So if you take the Cartesian example, "I think, therefore I am" (which is a very good one for these purposes), the reason why he is able to say sum, "I am", in the given context, is that in the language he is using there is something like the existential verb "to be" which can be used independently. In the Akan language there is no corresponding term representing this form of the word "to be". Now, there is no special problem about this. Because I am an Akan who understands English, I can see the correspondences nevertheless. So that in itself is not a problem at all.


  But I understand why an Akan, thinking and speaking in her own language, will not say something like that. He or she does not have the words for that in Akan. You see, "I think" in my language is medwen or mesusu asem, meaning, etymologically "I measure", "I measure a matter". Now, if I try to construct something like Descartes' existential sum, it will be something like mewo, which is meaningless. (The apparent Akan equivalent would have to be something like mewo ho, which says "I am there", whose locative significance would be suicidal from the point of view of both the epistemology and the metaphysics of the cogito.) Thus here we have a difference of structure, but the run of thought itself can be understood by the Akan who bothers to learn Latin, English, French, German or related languages. If he bothers to learn those languages, he can also see what is going on in Descartes' sentence.

»The way your language functions can predispose you to several ways of talking and, indeed, to several ways of reasoning. But we can, if we learn each other's language, see what is happening, and we will be able to sweep a lot of those translational things aside and argue on the main points.«


  The way your language functions can predispose you to several ways of talking and, indeed, to several ways of reasoning. But we can, if we learn each other's language, see what is happening, and we will be able to sweep a lot of those translational things aside and argue on the main points. Now, if I want to take on Descartes, it is not going to be enough for me just to say that the concept of sum is not in my language, therefore the statement is nonsense. No! I would have to go further, to develop my argument in English (or the relevant language). I maintain that I can develop a critique in English which is aided by the tendencies that I start with in my Akan language. But that is just the beginning, it can never be the ending: it is, in fact, only the beginning of a never-ending procedure.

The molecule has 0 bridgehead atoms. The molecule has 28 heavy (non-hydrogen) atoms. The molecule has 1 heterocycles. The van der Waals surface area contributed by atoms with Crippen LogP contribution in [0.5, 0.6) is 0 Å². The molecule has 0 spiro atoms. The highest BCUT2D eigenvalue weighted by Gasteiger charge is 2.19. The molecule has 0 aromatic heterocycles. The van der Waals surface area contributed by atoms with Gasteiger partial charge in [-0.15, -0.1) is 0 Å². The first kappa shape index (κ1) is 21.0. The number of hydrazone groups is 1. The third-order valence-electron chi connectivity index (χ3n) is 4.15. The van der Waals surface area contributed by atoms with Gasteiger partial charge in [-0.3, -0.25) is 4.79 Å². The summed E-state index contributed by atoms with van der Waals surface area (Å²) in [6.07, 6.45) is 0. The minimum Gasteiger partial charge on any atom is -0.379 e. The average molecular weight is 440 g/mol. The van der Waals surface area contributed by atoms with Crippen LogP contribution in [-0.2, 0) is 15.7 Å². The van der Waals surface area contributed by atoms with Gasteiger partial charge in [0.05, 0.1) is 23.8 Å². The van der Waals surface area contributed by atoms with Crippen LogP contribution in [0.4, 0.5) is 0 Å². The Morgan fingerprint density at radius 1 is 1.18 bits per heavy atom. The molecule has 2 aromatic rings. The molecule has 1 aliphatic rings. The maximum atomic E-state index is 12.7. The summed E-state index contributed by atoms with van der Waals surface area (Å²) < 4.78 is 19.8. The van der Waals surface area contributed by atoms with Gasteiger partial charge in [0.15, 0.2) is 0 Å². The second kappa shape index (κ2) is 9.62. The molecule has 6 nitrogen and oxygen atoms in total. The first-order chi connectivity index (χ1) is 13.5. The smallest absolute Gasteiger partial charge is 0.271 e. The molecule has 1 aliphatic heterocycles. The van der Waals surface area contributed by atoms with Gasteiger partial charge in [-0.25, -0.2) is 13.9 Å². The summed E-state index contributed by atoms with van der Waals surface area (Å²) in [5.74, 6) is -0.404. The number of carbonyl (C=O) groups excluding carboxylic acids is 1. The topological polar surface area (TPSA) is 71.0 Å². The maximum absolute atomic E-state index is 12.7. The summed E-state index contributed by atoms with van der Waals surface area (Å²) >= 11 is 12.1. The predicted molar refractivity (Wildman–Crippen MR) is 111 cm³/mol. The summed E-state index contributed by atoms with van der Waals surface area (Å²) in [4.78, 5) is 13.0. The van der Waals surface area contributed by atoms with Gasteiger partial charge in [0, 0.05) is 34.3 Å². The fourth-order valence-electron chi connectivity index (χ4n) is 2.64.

I think that if you take any other issue that I have touched upon in my discussion of decolonization, you can always develop an independent argument. Talking within the English language, I can develop independent arguments in support of whatever is at stake, and I think that in some respects also, if a foreigner who has learned Akan started a critique of this kind, she can do a similar thing the other way round by getting into Akan and developing arguments within the Akan language to show that certain things need correction.

 Going intercultural, going multilingual?

Ngugi wa Thiong'o

Ngugi wa Thiong'o

See his essays:

"The Allegory of the Cave: Language, Democracy and a New World Order!"
In: Black Renaissance/ Renaissance Noire 1.3
external linkArticle

"Europhonism, Universities, and the Magic Fountain: The Future of African Literature and Scholarship"
In: Research in African Literatures 31
external linkArticle


  Kresse: I agree, and I think that your position can be taken as an example of someone pressing philosophy to go intercultural, to become fundamentally aware of exactly that problem. I tend to conclude that what you have just said regarding the option for philosophers, or for the possibility of a real intercultural dialogue, indicates the need to go multilingual. So a philosopher has to be able to live and think in different languages, otherwise there might be no solution to that problem. Is that right?


  Wiredu: Well, that is the ideal. But I do not know. Time is short in the world, so some people, some philosophers will probably remain in the same language. Those who are specially interested in intercultural philosophy, however, would probably want to be able to use other languages in philosophical thought, in particular, languages which are very different from their own. And then they could see what can be done in and through cross-cultural evaluations.


  Kresse: I introduced this topic also with an eye on Ngugi and an analogous problem of African literature, Ngugi being a proponent of African literature, you a proponent of African philosophy. Ngugi, of course, concluded that he would, as a consequence of his critique of the colonized mentality, stop writing in English and write in Gikuyu only. This he does, and his works are translated into English and other languages. Now, if that is a sound conclusion, why are you not going a similar way and philosophizing in Akan? I do really think that this analogy between African literature and philosophy has some merits, so I would like you to explain your standpoint.